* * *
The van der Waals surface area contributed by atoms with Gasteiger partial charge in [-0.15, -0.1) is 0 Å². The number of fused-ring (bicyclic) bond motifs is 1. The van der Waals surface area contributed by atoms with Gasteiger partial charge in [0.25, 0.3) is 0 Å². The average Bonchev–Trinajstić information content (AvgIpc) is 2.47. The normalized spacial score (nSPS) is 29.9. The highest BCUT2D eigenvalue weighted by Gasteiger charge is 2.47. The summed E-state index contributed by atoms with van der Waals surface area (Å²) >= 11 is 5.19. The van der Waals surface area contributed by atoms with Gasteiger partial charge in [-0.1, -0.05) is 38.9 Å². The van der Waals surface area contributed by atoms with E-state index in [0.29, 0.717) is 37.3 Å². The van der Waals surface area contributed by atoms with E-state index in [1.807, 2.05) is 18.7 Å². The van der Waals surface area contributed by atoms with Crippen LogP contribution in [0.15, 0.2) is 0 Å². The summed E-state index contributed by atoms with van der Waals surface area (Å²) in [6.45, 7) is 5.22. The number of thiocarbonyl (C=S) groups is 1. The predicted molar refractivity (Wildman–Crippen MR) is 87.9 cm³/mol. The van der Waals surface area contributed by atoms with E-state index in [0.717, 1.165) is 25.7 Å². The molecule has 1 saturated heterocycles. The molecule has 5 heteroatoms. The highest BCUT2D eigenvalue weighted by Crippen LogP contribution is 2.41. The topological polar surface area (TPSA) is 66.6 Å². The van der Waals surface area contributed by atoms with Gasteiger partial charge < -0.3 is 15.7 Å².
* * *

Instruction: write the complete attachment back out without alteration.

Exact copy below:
The van der Waals surface area contributed by atoms with Gasteiger partial charge in [-0.15, -0.1) is 0 Å². The number of fused-ring (bicyclic) bond motifs is 1. The van der Waals surface area contributed by atoms with Gasteiger partial charge in [0.25, 0.3) is 0 Å². The average Bonchev–Trinajstić information content (AvgIpc) is 2.47. The normalized spacial score (nSPS) is 29.9. The highest BCUT2D eigenvalue weighted by Gasteiger charge is 2.47. The summed E-state index contributed by atoms with van der Waals surface area (Å²) >= 11 is 5.19. The van der Waals surface area contributed by atoms with Gasteiger partial charge in [-0.1, -0.05) is 38.9 Å². The van der Waals surface area contributed by atoms with E-state index in [0.29, 0.717) is 37.3 Å². The van der Waals surface area contributed by atoms with E-state index in [1.807, 2.05) is 18.7 Å². The van der Waals surface area contributed by atoms with Crippen LogP contribution in [0.15, 0.2) is 0 Å². The summed E-state index contributed by atoms with van der Waals surface area (Å²) in [6.45, 7) is 5.22. The number of thiocarbonyl (C=S) groups is 1. The predicted molar refractivity (Wildman–Crippen MR) is 87.9 cm³/mol. The van der Waals surface area contributed by atoms with E-state index in [0.717, 1.165) is 25.7 Å². The molecule has 1 saturated heterocycles. The molecule has 5 heteroatoms. The highest BCUT2D eigenvalue weighted by Crippen LogP contribution is 2.41. The topological polar surface area (TPSA) is 66.6 Å². The van der Waals surface area contributed by atoms with Gasteiger partial charge < -0.3 is 15.7 Å².